Last but not least, was Virtual Foot Flyer. It’s a paragliding simulator that uses Oculus VR. I’ve never paraglided for real, but I will admit, it almost felt real! I was pretty nervous gliding over fake mountains. The motion controls were spot on and having the wind in my face helped too. I hope this takes off with a whole collection of new experiences fly. Also, having had a taste, I wouldn’t mind going paragliding for real.
C: Perhaps the most fun I had at any booth, was Cybernath Labs and their Cooperative Relativity Unit (CRU). Imagine two industrial control panels with all the switches, dials, keys, and buttons you’d expect. The two panels can’t see one another, and both have differently labeled switches. The goal is to avert catastrophe, but ever command the computer gives you is for the other player’s console – so you have to shout commands to them, while listening to their commands. To make matters worse, the computer will occasionally ask for unlabeled commands, and glitch out to make figuring out what it’s asking even harder. It’s like if Paranoia XP was based around working in a nuclear reactor – cryptic goals, flashing lights, fires (on screen), and even panels that burst out if you’re doing really bad. I loved it! Would’ve played it all day.
Another lasting experience from the weekend was seeing the green energy concepts of WindAge. They’re working to implement a wind power system on Florida’s highways using horizontal turbines that would be suspended over traffic. This is particularly brilliant because it’s guaranteed power – the Department of Transportation already knows the speed and traffic patterns, so there would be a consistent yield. He’s working with the DoT and has already hung a test model over a highway. Hopefully it will come to fruition, because the project seems like a must for every highway system the world over. He also was showing some concepts for what he calls a DC (direct current) Village: urban and roadside exercise stations that pay people for using them. It’s an intriguing concept with a lot of potential social ramifications: office workers paying for their lunch with exercise breaks? Homeless having steady income and getting jacked? The park concepts feature seated pedal exercisers and laughable, but probably fun, features like a hamster-style treadmill and this thing from Conan the Barbarian. Would it work? I can’t rightly say – but I’d certainly like to find out.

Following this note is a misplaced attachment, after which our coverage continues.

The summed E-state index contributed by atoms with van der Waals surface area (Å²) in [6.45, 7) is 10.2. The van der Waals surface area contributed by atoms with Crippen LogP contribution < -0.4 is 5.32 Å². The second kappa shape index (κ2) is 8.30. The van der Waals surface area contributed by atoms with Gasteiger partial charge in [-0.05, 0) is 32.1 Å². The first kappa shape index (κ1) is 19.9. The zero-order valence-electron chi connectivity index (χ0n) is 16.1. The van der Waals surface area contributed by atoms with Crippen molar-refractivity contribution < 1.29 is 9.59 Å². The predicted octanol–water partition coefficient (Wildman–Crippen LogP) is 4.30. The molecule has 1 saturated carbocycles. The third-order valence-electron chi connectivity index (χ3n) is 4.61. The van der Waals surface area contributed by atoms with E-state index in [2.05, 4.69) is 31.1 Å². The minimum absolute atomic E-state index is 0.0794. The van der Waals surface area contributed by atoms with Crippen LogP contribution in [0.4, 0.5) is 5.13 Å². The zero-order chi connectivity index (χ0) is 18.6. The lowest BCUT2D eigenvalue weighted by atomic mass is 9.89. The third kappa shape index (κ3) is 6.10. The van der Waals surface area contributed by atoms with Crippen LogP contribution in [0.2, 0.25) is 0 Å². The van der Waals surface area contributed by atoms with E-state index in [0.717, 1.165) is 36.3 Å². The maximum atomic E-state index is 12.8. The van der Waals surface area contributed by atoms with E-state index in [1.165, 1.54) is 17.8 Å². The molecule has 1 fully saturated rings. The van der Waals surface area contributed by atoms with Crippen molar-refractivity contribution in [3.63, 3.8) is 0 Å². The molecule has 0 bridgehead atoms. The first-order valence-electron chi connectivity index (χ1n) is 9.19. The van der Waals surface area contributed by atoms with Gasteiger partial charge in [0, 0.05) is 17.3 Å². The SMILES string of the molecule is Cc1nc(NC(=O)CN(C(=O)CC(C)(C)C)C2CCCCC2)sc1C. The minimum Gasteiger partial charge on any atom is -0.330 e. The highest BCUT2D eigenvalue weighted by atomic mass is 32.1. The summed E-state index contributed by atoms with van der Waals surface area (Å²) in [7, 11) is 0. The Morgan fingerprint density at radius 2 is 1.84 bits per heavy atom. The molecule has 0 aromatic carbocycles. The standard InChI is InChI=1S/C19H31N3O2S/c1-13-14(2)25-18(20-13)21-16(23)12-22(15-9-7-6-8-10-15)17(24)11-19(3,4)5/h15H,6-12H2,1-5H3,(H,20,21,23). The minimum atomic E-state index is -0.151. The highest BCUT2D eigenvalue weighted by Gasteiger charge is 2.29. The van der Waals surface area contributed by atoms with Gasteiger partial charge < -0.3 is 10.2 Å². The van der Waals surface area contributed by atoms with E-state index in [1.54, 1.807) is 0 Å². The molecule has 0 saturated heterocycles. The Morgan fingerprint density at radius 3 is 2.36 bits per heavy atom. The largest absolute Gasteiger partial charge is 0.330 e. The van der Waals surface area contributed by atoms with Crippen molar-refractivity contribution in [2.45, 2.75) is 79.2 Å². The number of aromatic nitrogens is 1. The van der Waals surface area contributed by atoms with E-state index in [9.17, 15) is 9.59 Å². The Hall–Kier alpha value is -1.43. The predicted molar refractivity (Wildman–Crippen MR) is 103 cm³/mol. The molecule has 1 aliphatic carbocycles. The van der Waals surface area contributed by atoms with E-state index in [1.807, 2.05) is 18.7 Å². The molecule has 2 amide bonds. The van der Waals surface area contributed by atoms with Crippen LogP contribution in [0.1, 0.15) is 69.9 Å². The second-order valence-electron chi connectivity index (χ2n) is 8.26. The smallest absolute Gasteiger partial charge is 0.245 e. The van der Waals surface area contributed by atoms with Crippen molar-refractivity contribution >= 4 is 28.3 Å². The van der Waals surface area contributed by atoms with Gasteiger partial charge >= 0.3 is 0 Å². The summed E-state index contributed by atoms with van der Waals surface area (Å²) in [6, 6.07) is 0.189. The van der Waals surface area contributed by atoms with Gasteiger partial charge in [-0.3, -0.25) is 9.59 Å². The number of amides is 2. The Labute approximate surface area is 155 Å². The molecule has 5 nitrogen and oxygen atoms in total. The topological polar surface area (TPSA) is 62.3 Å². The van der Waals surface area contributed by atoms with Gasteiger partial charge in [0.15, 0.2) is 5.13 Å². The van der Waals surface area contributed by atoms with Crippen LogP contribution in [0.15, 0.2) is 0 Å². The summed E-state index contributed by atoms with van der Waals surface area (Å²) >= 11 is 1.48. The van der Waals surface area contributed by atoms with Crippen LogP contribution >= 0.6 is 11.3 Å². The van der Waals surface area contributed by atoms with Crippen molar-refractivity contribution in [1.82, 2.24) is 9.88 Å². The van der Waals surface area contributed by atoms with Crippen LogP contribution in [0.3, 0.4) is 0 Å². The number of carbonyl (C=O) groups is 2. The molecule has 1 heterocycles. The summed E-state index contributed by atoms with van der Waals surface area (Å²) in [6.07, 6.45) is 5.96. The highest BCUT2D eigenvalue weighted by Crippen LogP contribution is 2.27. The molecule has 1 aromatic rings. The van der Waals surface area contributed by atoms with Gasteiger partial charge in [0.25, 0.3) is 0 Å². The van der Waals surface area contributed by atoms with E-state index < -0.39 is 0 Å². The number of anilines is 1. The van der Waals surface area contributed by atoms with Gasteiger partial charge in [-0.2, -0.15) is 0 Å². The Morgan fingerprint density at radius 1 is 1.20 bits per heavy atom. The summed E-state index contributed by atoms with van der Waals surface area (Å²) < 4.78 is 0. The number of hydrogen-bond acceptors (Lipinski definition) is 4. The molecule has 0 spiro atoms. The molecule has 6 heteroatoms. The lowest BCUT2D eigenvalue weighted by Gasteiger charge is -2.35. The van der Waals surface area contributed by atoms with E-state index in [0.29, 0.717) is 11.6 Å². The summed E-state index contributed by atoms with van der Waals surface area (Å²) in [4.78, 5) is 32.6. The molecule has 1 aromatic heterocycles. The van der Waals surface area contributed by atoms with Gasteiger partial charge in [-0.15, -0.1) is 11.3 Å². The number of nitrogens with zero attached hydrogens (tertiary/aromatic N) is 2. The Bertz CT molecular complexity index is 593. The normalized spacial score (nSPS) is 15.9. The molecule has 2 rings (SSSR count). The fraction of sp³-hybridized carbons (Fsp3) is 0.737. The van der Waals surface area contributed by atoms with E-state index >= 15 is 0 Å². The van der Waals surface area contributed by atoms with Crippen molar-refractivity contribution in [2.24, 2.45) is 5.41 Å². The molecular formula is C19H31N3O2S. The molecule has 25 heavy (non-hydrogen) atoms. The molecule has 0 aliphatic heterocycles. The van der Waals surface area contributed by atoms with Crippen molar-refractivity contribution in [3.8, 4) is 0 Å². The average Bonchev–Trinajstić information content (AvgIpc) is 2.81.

It seems logical that Maker Fair Orlando will only grow from here. While it still has the home-spun feel of a Mini Maker Fair in a lot of ways, the presence of this year alone is a good argument for it becoming an even larger event. The Orlando Science Center served as a good venue, and certainly very centralized. It feels like it’s very much the right venue for the event at this stage of its growth – crowding booths into already filled exhibit halls and weekend crowds of manic kids is a quirky and sensible backdrop that certainly emphasizes the educational angle of Maker Faire. Hopefully the OSC facilities and the surrounding grounds will allow Maker Faire Orlando the space and resources they need to grow. This year, though it was crowded, the only event I saw that took a hit was the annual Power Racing competition (a go-kart-style derby of custom modded Power Wheels). I’d always wanted to see it in person, but the sliver of track they were given didn’t accommodate the Mario Kart-style mayhem of old that I’d heard so much about.
On the whole, I enjoyed connecting with the people behind all of Florida’s hackerspaces and seeing and hearing about all their projects. The growth of this Maker Faire is a credit to those folks and their hard work making Florida a better place for D.I.Y. creatives to thrive. See below for a gallery of more photos from the event and see YOU at next year’s Maker Faire Orlando!